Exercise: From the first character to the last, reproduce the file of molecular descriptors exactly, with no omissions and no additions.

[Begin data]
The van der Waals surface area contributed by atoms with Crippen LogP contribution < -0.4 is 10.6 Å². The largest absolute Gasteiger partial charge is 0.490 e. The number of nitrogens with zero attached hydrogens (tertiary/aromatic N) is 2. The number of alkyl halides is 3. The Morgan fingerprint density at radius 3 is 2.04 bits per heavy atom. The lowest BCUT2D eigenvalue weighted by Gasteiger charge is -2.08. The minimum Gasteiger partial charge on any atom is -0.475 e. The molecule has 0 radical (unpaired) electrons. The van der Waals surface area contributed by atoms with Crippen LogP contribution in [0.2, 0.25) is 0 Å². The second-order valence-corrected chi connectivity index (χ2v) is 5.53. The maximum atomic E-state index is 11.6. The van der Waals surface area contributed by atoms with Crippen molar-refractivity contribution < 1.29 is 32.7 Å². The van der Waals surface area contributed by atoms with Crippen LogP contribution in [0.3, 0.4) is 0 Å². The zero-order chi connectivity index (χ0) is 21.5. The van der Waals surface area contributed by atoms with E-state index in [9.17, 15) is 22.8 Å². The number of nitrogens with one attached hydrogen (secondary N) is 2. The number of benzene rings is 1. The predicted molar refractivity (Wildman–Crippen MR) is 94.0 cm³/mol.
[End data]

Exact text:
The van der Waals surface area contributed by atoms with Crippen LogP contribution < -0.4 is 10.6 Å². The largest absolute Gasteiger partial charge is 0.490 e. The number of nitrogens with zero attached hydrogens (tertiary/aromatic N) is 2. The number of alkyl halides is 3. The Morgan fingerprint density at radius 3 is 2.04 bits per heavy atom. The lowest BCUT2D eigenvalue weighted by Gasteiger charge is -2.08. The minimum Gasteiger partial charge on any atom is -0.475 e. The molecule has 0 radical (unpaired) electrons. The van der Waals surface area contributed by atoms with Crippen LogP contribution in [0.2, 0.25) is 0 Å². The second-order valence-corrected chi connectivity index (χ2v) is 5.53. The maximum atomic E-state index is 11.6. The van der Waals surface area contributed by atoms with Crippen molar-refractivity contribution < 1.29 is 32.7 Å². The van der Waals surface area contributed by atoms with Crippen LogP contribution in [0.3, 0.4) is 0 Å². The zero-order chi connectivity index (χ0) is 21.5. The van der Waals surface area contributed by atoms with E-state index in [9.17, 15) is 22.8 Å². The number of nitrogens with one attached hydrogen (secondary N) is 2. The number of benzene rings is 1. The predicted molar refractivity (Wildman–Crippen MR) is 94.0 cm³/mol.